Now, with the price per kWh dropping to Rs 22,200 in Punjab, is this the big moment for a rooftop solar boom in Punjab and elsewhere? Puneet Goyal, Co-founder and Director of SunAlpha Energy, an installer, is not too sure. He says “this kind of announcement looks very good to the consumers but then actually the on-ground reality is that these prices are unsustainable even after the subsidy and the industry needs to realize that the bidding has to be responsible. Constructing a high-quality plant at this rate is not possible and at the same time, people think that setting up a solar plant is easy but actually the services cost is very high in putting up a small solar plant, and vary has to what type of quality components that the installer will be able to give up these rates. Even in the other states like Gujarat or Rajasthan, there were unsustainable bids but those departments realized that the bids are unsustainable and then they have objected to extremely low bids. I think the department should realize here also that the bids are very unsustainable and there will be no company interested to set up a plant at these rates.”
In-line with Goyal, Mohua Mukherjee, Energy and Climate Finance Expert; Program Ambassador ProBono at International Solar Alliance (ISA), asserted that “I do not think this is a realistic or viable price for a rooftop installer to deliver the service to a residential rooftop customer. In fact these kinds of prices are only hurting the market because customers will expect such numbers and they won’t be available from anywhere. There are too many assumptions built into this price. It will be extremely rare for all those assumptions to hold at the same time. So instead of being a big moment for a rooftop solar boom, I fear that it could instead create market confusion and delay the pace of orders placed for residential rooftop solar. It may in fact lead to a slow-down as angry customers feel frustrated when no rooftop solar installer can take their orders at these prices.”
Consenting with other spokespersons, Pinaki Bhattacharyya, MD & CEO, Amp Energy India, was also of the view that “the price discovered in Punjab is for residential rooftop with a 40 percent subsidy from the government. This price of Rs 22,200/kW is a bit unreasonable, which sets unfair expectations from prospective consumers”. Now this particular case is a rate contract tender, so all companies interested to work have to accept the L-1 price. But not many players may consent to the L-1 rate which may impact overall capacity deployment. There have been reports, of a number of rooftop solar EPC companies in the last few months that have gone bankrupt due to falling margins and tariff pressures. And delays in release of subsidy payments from the relevant agencies.”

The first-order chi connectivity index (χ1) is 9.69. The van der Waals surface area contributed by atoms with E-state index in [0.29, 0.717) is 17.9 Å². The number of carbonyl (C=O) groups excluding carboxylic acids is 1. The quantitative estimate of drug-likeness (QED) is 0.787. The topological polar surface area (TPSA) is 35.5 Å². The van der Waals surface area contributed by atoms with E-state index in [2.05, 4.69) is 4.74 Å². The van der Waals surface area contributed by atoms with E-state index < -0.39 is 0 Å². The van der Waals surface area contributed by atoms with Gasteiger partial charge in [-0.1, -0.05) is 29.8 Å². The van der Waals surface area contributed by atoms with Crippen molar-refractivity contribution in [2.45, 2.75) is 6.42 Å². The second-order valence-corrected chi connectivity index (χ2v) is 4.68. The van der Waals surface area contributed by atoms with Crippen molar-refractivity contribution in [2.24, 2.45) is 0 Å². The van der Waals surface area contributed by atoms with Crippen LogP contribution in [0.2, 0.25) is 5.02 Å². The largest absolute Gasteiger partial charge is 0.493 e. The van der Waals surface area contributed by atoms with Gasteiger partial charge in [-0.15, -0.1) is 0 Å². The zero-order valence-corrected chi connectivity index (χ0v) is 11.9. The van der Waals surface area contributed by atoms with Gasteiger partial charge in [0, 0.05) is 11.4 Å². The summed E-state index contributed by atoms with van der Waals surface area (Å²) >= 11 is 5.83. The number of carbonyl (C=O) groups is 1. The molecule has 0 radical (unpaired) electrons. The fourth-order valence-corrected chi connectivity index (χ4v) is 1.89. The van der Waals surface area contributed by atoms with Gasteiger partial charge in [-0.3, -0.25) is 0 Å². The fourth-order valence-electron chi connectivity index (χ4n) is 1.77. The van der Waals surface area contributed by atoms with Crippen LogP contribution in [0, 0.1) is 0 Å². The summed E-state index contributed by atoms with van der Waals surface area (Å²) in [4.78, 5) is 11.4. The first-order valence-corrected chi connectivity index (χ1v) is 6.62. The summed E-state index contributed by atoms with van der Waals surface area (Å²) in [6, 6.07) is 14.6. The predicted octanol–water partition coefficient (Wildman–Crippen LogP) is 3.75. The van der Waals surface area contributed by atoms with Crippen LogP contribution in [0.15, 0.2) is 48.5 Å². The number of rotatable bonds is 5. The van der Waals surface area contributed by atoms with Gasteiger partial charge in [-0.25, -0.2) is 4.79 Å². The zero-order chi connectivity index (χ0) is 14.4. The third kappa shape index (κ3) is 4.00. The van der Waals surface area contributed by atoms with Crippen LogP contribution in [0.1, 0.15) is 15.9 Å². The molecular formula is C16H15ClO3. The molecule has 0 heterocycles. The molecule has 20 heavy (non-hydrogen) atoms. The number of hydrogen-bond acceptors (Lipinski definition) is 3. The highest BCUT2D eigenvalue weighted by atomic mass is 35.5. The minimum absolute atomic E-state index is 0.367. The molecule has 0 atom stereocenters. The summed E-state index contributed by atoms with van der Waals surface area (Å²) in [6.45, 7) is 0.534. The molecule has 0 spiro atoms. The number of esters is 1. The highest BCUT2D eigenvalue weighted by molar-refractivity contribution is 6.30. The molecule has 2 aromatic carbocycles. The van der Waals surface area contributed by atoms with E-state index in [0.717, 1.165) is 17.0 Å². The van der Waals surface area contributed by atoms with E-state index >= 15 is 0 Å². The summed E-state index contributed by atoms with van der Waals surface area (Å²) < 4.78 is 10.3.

The Big Boys Are Interested, Finally
However, in contrast to this apparent contradiction of lower prices and worries about their sustainability, we have firms like Tata Power, which has rolled out its solar rooftop services to over 90 cities, at last count. The firm claims to have installed over 375+ MW of rooftop projects, including some of the most industrialised states like Gujarat, Maharashtra and Tamil Nadu. While the firm didn’t want to comment for this story, Ashish Khanna, President, (Renewables) at the firm has gone on record to state that they expect the energy mix in the country to change massively in the future, and a presence in the solar rooftop segment is natural move for the firm. Tata Power, for the record has already announced a decision to not start any future thermal power plants.
More interestingly, for many of the larger players like Tata Power or even Adani Green energy, which are sizing up the rooftop solar market, subsidies are no longer decisive. While the bigger firms will not say it, many customers, and dealers confirm that these firms prefer to sell on the power of their brand and consumer trust, rather than just the lowest cost option. Subsidy’s, with their DCR (Domestic content requirements), are even discouraged by these firms, when they claim they will have to compromise on quality.